The first difference between the group with ligation and the sham group were observed on the 56th day. Morphologically, the testes of the rats of the groups with ligation were larger and harder compared to the sham group. In the testes of the sham group, in the germinal epithelium, Sertoli cells, spermatogonia, spermatocytes, a considerable number of round and elongated spermatids and spermium in the tubulus lumen were present (Figure 3). Of the four rats in the groups with ligation, the average diameters of the seminiferous tubules were slightly increased, and the thickness of the germinal epithelium was decreased compared to the sham group.
Although the lumens of the seminiferous tubules were wider in the ligated group, all spermatogenic cells were present in the seminiferous epithelium. In the contralateral rat testes, the thickness of the germinal epithelium was decreased. The tubuli in which the thickness was severely decreased, near the basal compartment, germinal cells with dark-stained round nuclei are observed. In these tubuli, the ad luminal compartment only consisted of cytoplasmic extensions of the Sertoli cells. In some of the tubuli, in the germinal epithelium, near the lumen, there were large multinucleate cells. The microscopic view of these cells and the nuclei of the round spermatids in some of the tubuli had a crescent or ring-shape (Figure 4, 5).
In the testes with pathological changes by triple staining, the staining around the tubuli was more intense (Figure 4). The morphology of the Leydig cells in both groups was similar. On the 90th and the 120th days, the rats in the sham group had normal development of the seminiferous tubules and the interstitial tissue (Figure 6). In both ligation groups, the rat testes were smaller and softer than that of the sham group. In the rat in the ligated group, the diameters of the seminiferous tubules and the thickness of the germinal epithelium were significantly decreased compared to the sham group (Table I). In the ligation group on the 90th day, in 3 rats, and on the 120th day in one rat, severe degeneration was seen in most seminiferous tubules with a normal view in a few tubules (Figure 7). When the tubules with a normal view were examined carefully, a decrease in the number of spermium in the tubule lumen was present.
In one of the three rats on the 90th day, in some of the seminiferous tubules there were multinucleate cells and round spermatids with similar features as the ligation group on the 56th day. In the contralateral rat testes in these groups, all the seminiferous tubules were degenerated (Figure 8, 9). The degenerative changes in the in the seminiferous tubules of the rats in the ligation group on the 90th and the 120th days were similar. The diameters of the degenerated tubules and the thickness of the germinal epithelium were significantly decreased and the lumen of the tubuli was widened. In some of the tubuli, together with the Sertoli cells, there were spermatogonia, primary spermatocytes, and rarely spermatogenic cells like spermatids. In most of the tubuli, the seminiferous epithelium consisted of only Sertoli cells.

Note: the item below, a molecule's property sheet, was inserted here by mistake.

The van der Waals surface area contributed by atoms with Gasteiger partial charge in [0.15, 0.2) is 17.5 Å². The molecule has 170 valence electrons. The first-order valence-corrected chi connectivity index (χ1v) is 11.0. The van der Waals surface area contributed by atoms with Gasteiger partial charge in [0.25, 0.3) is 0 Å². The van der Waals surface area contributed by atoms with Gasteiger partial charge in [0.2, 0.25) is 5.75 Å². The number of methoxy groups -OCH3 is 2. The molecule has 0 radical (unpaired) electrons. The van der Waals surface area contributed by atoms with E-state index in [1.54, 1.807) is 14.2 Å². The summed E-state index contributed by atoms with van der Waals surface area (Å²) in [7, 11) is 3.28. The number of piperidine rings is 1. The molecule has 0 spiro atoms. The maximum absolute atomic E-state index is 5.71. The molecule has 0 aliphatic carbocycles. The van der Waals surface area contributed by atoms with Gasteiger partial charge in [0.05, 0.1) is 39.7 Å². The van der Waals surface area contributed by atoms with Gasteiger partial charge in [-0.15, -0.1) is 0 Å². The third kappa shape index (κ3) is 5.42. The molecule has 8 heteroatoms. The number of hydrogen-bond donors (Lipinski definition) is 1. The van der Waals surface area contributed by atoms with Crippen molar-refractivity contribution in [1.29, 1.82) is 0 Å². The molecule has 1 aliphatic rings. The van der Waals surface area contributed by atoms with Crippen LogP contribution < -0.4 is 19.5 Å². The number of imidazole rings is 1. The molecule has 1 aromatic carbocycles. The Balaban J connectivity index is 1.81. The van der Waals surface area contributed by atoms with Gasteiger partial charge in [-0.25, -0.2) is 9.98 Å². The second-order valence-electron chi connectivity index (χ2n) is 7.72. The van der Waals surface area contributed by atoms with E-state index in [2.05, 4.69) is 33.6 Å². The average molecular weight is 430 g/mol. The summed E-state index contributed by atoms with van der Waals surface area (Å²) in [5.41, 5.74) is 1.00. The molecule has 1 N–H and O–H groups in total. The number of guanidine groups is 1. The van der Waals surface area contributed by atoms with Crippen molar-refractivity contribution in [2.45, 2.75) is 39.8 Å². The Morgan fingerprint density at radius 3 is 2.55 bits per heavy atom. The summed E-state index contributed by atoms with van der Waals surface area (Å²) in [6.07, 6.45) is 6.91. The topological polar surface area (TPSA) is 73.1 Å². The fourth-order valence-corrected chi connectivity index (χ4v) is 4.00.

No pathological condition was detected in the interstitial tissue of the both ligation groups. The number and the morphology of the Leydig cells were normal. The basal membranes of the degenerated tubuli seemed to stain darker by triple staining (Figure 8). The data concerning the average diameters of the seminiferous tubules and the average thickness of the germinal epithelium of the rat testes according to the days and the groups, and the number of observed degenerations are summarized in Table I.


Table I. In the ligature and control group rats the average seminiferous tubule's diameter and germinal epithelium thickness and the number of cases that observed degeneration




Figure 1. The testis of 21-day-old ligation group. p= primary spermatocytes, sp= spermatogonia, L= Leydig cell, mf= mitotic figures. Hematoxylin and eosin X 400.



Figure 2. The testis of 35-day-old ligation group. m= peritubular myoid cell, p= primary spermatocytes, s= Sertoli cell, us= elongated spermatid, ys= round spermatid, sp= spermatogonia, L= Leydig cell. Triple stain X 400.



Figure 3. The testis of 56-day-old shame operation group. m= peritubular myoid cell, sp= spermatogonia, p= primary spermatocytes, s= Sertoli cell, ys= round spermatid, us= elongated spermatid, sm= spermium, L= Leydig cell, KD= blood vessel. Triple stain X 400.
 


Figure 4. The testis of 56-day-old ligation group. D= degenerated tubules, CCS= multinucleated spermatid, hcs= crescent-nuclear spermatids. Triple stain X 200.



Figure 5. The testis of 56-day-old ligation group. M= peritubular myoid cell, sp= spermatogonia, p= primary spermatocytes, s= Sertoli cell, L= Leydig cell, hcs= crescent-nuclear spermatids, CCS= multinucleated spermatid. Hematoxylin and eosin X 400.



Figure 6. The testis of 90-day-old shame operation group. ys= round spermatid, sm= spermium, TA= tunika albuginea. Triple stain X 200.



Figure 7. The testis of 90 day-old-ligation group. D= degenerated tubules, N= normal tubules. Hematoxylin and eosin X 200.
 


Figure 8. The testis of 120-day-old ligation group. m= peritubular myoid cell, s= Sertoli cell, L= Leydig cell. Triple stain X 400.
 


Figure 9. The testis of 120-day-old ligation group. D= degenerated tubules. Hematoxylin and eosin X 200.


Discussion
 
In present study, no differences were encountered histologically and morphologically among the ligation group on the 21st and the 35th days, and in the sham group. These findings are in concordance with that of Flickinger et al (1). In all of the rats in the ligation group on the 56th day, the diameter and the width of the lumen of the seminiferious tubules increased compared to the sham group. This increase is thought to arise from the accumulation of the tubular fluid and the sperm in this fluid, a result of the obstruction.